Name: Kimberly Henneman
Age: 59 going on 39
Residence: Park City, Utah
Years involved with Iditarod: Nine, this year
Iditarod role: Trail Veterinarian and Senior Checkpoint Vet
Current Location: Unalakleet, Alaska
Date of Photo: March 16, 2020
What, who or how and when did you first get involved with the Iditarod?
I got involved with the Iditarod when I was at an American Veterinary Medical Association meeting back in 2015. And Dee Dee Jonrowe was a guest speaker for some pharmaceutical company “Evening in the Museum” And I was listening to her stories about talking about doing the Iditarod shortly after having had her chemo and everything. And I was thinking, I do a lot of working dogs, but I did not know that dogs could do the things that she was saying. And I thought that sounded like a lot of fun, and I had been working local races, and everybody kept saying, “Oh, you guys ought to do the Iditarod. You ought to do the Iditarod.” And so finally, we decided to do it as a bucket list item. Applied, Stu accepted us. And we were only going to come up and do it once. And this is year nine, so there you go.
What is your Why? Why are you here TODAY and involved with the Iditarod?
I’m here today and involved with the Iditarod, because it is plain and simply amazing. It is really hard to describe it. As I said before, I came up to do it just once, and then I keep coming back. And people ask me that, and I’m like, “I’m not sure why I find freezing, working in minus 25 degrees, freezing my hands, eating Iditarod orange diet, sleeping on the floor when I do sleep and not having sleep fun.” But evidently I do. And I think the reason why is, because the people here are absolutely amazing. Because it’s such an intense experience, you make friends with colleagues and other volunteers that last a long time. They’re almost like they’re heart friends, because you guys have such a uniquely-shared experience. And that’s why I keep coming back, is because of the wonderful dogs. The dogs are amazing. The mushers, many of the mushers have become really good friends. Most of the veterinarians I stay in contact with rest of the year. And some of the villagers too have become friends as well. It’s just a really unique experience that it’s just really hard to describe.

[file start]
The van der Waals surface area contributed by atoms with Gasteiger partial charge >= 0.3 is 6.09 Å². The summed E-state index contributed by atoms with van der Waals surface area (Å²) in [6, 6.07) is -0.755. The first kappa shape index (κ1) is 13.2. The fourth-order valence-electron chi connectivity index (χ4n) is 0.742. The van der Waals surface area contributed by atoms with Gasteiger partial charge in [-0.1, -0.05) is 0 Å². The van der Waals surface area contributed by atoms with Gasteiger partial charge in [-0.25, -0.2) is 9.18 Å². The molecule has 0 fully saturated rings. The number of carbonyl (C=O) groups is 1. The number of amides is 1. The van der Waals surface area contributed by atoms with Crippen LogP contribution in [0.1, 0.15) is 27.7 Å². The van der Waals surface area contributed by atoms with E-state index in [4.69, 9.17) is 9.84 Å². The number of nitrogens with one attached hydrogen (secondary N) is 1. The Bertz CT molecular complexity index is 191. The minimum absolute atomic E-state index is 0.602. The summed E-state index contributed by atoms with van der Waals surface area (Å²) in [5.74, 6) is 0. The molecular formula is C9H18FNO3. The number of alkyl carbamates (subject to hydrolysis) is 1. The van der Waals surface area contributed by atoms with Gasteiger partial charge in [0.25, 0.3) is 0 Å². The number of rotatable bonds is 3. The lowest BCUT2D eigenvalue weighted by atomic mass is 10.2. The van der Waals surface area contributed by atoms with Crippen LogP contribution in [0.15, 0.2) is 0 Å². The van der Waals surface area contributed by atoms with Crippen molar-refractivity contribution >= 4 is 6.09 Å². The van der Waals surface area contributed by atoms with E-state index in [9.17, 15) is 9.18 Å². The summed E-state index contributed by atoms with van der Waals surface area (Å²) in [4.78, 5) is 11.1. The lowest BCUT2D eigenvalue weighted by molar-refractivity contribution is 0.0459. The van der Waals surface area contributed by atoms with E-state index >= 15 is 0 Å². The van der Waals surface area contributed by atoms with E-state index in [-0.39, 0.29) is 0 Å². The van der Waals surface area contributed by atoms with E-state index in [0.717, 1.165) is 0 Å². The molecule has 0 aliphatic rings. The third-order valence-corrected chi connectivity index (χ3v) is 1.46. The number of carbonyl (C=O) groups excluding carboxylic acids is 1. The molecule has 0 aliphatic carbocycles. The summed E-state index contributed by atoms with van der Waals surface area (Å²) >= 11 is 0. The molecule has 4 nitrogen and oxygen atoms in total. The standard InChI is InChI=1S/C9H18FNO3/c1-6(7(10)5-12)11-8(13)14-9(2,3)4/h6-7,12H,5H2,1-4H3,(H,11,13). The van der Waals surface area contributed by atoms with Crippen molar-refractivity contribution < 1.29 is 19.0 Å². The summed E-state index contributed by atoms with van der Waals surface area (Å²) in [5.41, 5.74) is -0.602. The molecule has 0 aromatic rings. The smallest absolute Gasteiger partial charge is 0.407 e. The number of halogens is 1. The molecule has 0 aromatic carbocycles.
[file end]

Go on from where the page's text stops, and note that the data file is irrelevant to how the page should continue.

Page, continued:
Tell me about just one of your most memorable Iditarod experiences.
One of my most memorable Iditarod experiences was when a musher went out of his way to say thank you to the veterinarians and specifically to me. Two years ago in 2018, I was the Senior Checkpoint Vet at Anvik. And the first musher to the Yukon, they get the First Musher to the Yukon Award, which is a five-course dinner. The first musher was Nick Petit, and I was helping him with his dog, with all the cameras and everything around him. And they said, “Whose going to be your date, Nick? Who are you going to ask?” And normally the mushers will ask one of the volunteers or will ask one of the Tribal Elders in the village that we’re in. And Nick turned to me and he said, “What do you think? Want to be my date?” And I turned around and look behind me, because I didn’t think he was talking to me. And he goes, “No, you stupid!” And I’m like, “Oh, okay. I guess that’s me.” So, I had a five-course meal at nine o’clock in the morning that involved shrimp and prosciutto and buffalo medallions and spinach. And it’s definitely not the typical diet we get out on the Iditarod. We had Dom Perignon, and we came up with a new drink that we call… We even have a photograph of it, that’s called the Alaska Mimosa. And it’s pouring Dom Perignon into a little plastic bottle of Minute Maid Orange Juice.
What do you know for sure?:
What do I know for sure in life is that I will always have animal and human friends.